Pakistan fires back at US, asks not to be made ‘scapegoat’ for Afghan failures
Pakistan has hit out at Donald Trump’s allegations it is sheltering terrorists, made as the US leader announced a new Afghanistan strategy. Islamabad says Washington is making it a “scapegoat” for its own failures.
On Monday, Trump presented a new strategy for Afghanistan at the US Army's Joint Base Myer-Henderson Hall. During his speech, the US leader criticized Pakistan by saying it has “safe havens” for terrorists. Trump added that the US is running out of patience and wants to see more commitment to peace from the Pakistani government.
US Secretary of State Rex Tillerson later followed Trump’s line, saying aid to Pakistan might be reviewed, as well as Islamabad’s status as a major non-NATO ally.
“The amount of aid and military assistance we give them, their status as non-NATO alliance partner – all of that can be put on the table,” he said.
Islamabad condemned the US criticism of its fight against terrorism, accusing Washington of shifting the blame for its own failures.
"They should not make Pakistan a scapegoat for their failures in Afghanistan," Pakistani Foreign Minister Khawaja Asif said on Tuesday in an interview with Geo TV, as cited by Reuters. He added that its “commitment to war against terrorism is unmatched and unshaken."
Pakistan had earlier called Trump’s claims of “safe havens” for the Taliban and other terrorist groups a “false narrative.”
“No country in the world has suffered more than Pakistan from the scourge of terrorism, often perpetrated from outside our borders. It is, therefore disappointing that the US policy statement ignores the enormous sacrifices rendered by the Pakistani nation in this effort,” the Pakistani foreign minister said in a statement.
Islamabad also said the protracted war in Afghanistan had failed to bring peace to the country and was not likely to succeed soon.
“The military action during the last 17 years has not brought peace to Afghanistan, and it is not likely to do so in the future. Only an Afghan-led, Afghan-owned politically negotiated solution can lead to sustainable peace in Afghanistan,” it stated. The ministry added that any “exclusive military solution to the crisis in Afghanistan” would be fruitless.
China backed Pakistan, urging other nations to “fully recognize” its efforts in fighting terrorism.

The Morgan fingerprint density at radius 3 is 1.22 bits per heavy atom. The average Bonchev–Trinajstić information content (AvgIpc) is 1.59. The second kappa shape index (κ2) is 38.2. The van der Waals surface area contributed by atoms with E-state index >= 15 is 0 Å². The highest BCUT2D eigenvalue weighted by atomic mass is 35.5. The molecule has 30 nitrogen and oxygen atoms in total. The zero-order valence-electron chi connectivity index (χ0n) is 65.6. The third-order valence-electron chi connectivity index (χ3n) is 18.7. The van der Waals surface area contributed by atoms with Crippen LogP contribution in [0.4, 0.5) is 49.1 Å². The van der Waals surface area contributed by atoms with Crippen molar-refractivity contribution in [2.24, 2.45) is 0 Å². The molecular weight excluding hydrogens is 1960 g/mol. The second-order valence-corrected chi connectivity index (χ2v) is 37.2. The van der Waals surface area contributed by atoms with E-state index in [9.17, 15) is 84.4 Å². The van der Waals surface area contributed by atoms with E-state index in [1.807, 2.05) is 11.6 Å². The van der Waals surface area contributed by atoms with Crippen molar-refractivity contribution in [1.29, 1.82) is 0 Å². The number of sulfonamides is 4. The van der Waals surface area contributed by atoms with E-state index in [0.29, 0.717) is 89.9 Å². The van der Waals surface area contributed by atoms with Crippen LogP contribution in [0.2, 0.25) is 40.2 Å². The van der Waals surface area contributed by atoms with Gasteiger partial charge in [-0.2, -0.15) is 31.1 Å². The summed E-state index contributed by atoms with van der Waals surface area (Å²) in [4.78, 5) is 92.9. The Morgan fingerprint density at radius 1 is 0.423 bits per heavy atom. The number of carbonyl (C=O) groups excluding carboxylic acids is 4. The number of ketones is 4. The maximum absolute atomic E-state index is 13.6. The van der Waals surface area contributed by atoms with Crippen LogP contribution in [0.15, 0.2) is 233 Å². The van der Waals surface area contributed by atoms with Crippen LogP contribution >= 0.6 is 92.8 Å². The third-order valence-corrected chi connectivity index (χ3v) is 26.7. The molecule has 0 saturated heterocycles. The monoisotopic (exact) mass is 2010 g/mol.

“Pakistan is at the forefront of the counterterrorism efforts. For many years, it has made positive efforts and great sacrifices for combating terrorism and made important contributions to upholding world peace and regional stability,” Chinese Foreign Ministry spokeswoman Hua Chunying stated on Tuesday.
At the same time, Trump called on another key player in the region, India, to “help more” with Afghanistan, as it “makes billions of dollars in trade with the United States.”
“We appreciate India’s important contributions to stability in Afghanistan, but India makes billions of dollars in trade with the United States, and we want them to help us more with Afghanistan, especially in the area of economic assistance and development,” Trump said Monday.
The necessity to pressure India over Afghanistan was also voiced by the US envoy to the UN, Nikki Haley.
"We've got to put the pressure on India that they have to be part of the political solution," Haley told CNN.
The US campaign in Afghanistan has long been criticized, having continued under three American leaders, including Trump. When Trump took office, the Taliban controlled more territory than it did at any time since 2001 and Islamic State (IS, formerly ISIS/ISIL), which didn’t even exist before the invasion, already had a foothold in eastern Afghanistan.
Richard Becker from the anti-war Answer Coalition told RT: “We must recall that the rise of these organizations [Al-Qaeda, Islamic State] to prominence really came about because of the US invasion in Iraq, the destruction of the government of Libya and the war sponsored by the outside forces against the government of Syria. That is an open space for the real growth and development.”
During the last 12 months the US-backed government in Kabul has lost another 5 percent of the country’s territory, and now controls about 60 percent of Afghanistan.
Trump did not promise to withdraw US personnel any time soon, saying “conditions on the ground – not arbitrary timetables – will guide our strategy from now on.”
From now on, it’s “Trump’s war,” says former US diplomat Jim Jatras.
“Whatever happens for good or for ill, he will get the blame… If something gets wrong it will be [Trump’s] fault now, not Barack Obama’s, not George [W.] Bush’s,” Jatras told RT.